You said this of the record: “This record was a space to keep all those doubts and expose them to the daylight. In a sense, each song is asking ‘am I a keeper?’”—Did the writing and recording of the record serve as a therapeutic process for you?
It was certainly cathartic. Just externalizing these thoughts was in itself therapeutic, but more than that, I got to listen to myself through them and have a greater sense of empathy.
Does songwriting/performing, in general, serve some therapeutic element for you?
I think it inherently does although that’s never the intention when making music. I think I mostly want to make the music I want to listen to.
The first track on the record, “Moving In,” you said essentially came to you in a dream. The production of the song; stripped down but loaded with reverb and subtle synths, really creates a dream state—what kind of thought went into the production to create that environment?
I wanted to recreate the dream world I had been in. In the dream, I was in an enormous room that had a glowing light in the center of it. I was slowly walking into that light but never quite reaching the center, which in my mind was reaching the infinite/all-knowing/death, and as I walked I was singing this refrain that became “Moving In.”
The song starts with echoes of the real world, sort of like the experience of falling asleep. Then it moves on to repetition and drones which to me evoke that dreamy state. But the elements in the track are constantly subtly shifting, much like the light in a dream.
The song came to you in a dream—did it go through a bunch of iterations or is the final song essentially close to what you threw down on your voice memos when you woke up from that dream?
It did. At first, I over-complicated it. There was a section where it went into 7/8 and had these crazy clashing cello parts with discordant vocal harmonies. Kind of like a dream turning into a nightmare. It was cool but it never really worked quite and it wasn’t part of the actual dream. Eventually, I just went back to something really close to what I’d dreamt and the original voice memo, and that finally worked.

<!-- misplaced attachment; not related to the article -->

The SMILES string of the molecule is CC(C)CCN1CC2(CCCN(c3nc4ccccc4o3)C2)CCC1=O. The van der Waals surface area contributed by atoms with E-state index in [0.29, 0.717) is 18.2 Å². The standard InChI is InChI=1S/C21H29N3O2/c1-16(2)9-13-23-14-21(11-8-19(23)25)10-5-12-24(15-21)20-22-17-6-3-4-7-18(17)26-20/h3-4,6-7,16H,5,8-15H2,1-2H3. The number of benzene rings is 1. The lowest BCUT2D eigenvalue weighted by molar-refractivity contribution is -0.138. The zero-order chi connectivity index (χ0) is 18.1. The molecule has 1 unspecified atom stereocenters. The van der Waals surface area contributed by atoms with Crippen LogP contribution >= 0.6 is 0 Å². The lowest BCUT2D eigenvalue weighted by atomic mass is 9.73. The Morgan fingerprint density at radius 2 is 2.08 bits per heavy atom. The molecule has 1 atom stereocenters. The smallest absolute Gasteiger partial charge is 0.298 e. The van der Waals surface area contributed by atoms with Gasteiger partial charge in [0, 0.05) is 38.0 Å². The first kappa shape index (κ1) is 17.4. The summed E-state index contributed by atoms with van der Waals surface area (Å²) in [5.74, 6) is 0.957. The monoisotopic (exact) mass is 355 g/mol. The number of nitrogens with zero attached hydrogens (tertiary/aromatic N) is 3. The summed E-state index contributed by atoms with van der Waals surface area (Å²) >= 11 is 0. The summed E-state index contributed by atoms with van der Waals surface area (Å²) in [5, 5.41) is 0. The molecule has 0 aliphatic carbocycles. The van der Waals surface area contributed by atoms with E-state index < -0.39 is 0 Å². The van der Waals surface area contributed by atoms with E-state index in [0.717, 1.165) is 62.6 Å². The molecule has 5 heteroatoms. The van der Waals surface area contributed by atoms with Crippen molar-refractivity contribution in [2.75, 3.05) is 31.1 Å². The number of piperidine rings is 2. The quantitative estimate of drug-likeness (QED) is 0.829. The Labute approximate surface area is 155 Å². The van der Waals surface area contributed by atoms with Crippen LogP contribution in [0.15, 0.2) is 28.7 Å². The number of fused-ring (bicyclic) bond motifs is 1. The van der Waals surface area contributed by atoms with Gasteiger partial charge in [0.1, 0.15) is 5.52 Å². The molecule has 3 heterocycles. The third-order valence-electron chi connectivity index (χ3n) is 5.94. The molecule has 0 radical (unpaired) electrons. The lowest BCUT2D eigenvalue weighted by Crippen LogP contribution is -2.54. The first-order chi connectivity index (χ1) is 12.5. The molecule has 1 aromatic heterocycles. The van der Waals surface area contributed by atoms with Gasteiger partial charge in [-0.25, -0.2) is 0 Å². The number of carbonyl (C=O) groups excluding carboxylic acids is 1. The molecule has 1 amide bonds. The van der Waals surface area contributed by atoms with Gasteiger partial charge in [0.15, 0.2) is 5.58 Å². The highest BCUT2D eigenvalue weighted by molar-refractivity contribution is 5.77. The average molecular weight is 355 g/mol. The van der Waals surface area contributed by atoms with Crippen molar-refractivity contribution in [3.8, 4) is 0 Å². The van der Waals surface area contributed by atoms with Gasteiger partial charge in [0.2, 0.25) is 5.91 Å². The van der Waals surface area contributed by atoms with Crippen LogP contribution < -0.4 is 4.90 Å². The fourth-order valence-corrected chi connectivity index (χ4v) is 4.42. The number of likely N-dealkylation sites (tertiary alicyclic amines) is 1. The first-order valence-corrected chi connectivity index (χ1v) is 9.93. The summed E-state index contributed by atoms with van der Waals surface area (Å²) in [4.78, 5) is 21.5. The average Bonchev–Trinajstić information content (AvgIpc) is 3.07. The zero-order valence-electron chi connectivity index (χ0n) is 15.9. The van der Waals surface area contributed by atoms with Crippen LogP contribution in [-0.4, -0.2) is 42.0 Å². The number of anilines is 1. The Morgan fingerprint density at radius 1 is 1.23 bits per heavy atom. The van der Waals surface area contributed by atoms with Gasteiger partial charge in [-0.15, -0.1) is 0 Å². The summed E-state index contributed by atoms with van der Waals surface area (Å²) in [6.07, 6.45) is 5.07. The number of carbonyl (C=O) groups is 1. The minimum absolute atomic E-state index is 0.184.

The next track “Charming Nights” has this really interesting synth intro that sounds like it’s playing on a warped record—what was the thought behind that twist? How does that warped-sounding synth bit further the story you’re telling in this song?
I love that synth sound. It’s from a CS80. It was the first sound that the rest of the song was built upon. In this case, it sort of evoked the narrative of the song as opposed to the other way around. There’s something a little off and unstable about it that feels very in line with the insecure love that the song is talking about. It’s soaring but unsure.
To me “Golden Heart” feels and sounds different from the rest of the record. It’s a little slower, has this prominent drum element and a very interesting synth/sonic element interwoven around the lyrics. What inspired this song, how did it come together, and what does it mean to you?
It’s the last song I wrote for this record so you have a good sense telling that it’s a bit different! I had broken up with a great guy and though the relationship didn’t feel right I had a lot of love for him. I had just heard that he had started seeing someone new, and I had a real moment of sadness. It was essentially a goodbye song and some of the most direct lyrics on the record. I tend to obscure tough emotion with convoluted lyrics so something as simple as “though we are going away, the thing that I’ve known from the start is your golden heart” was a shift for me and a lesson in how powerful direct lyrics can be. I think it’s one of the most emotionally affecting songs on the record.
Anything to add about the new record?
It’s my favorite thing I’ve ever made. I would love it if you would give it a listen and let me know what you think. The best way to reach me is on Instagram at @_onsen_.
You can listen to Keeper here.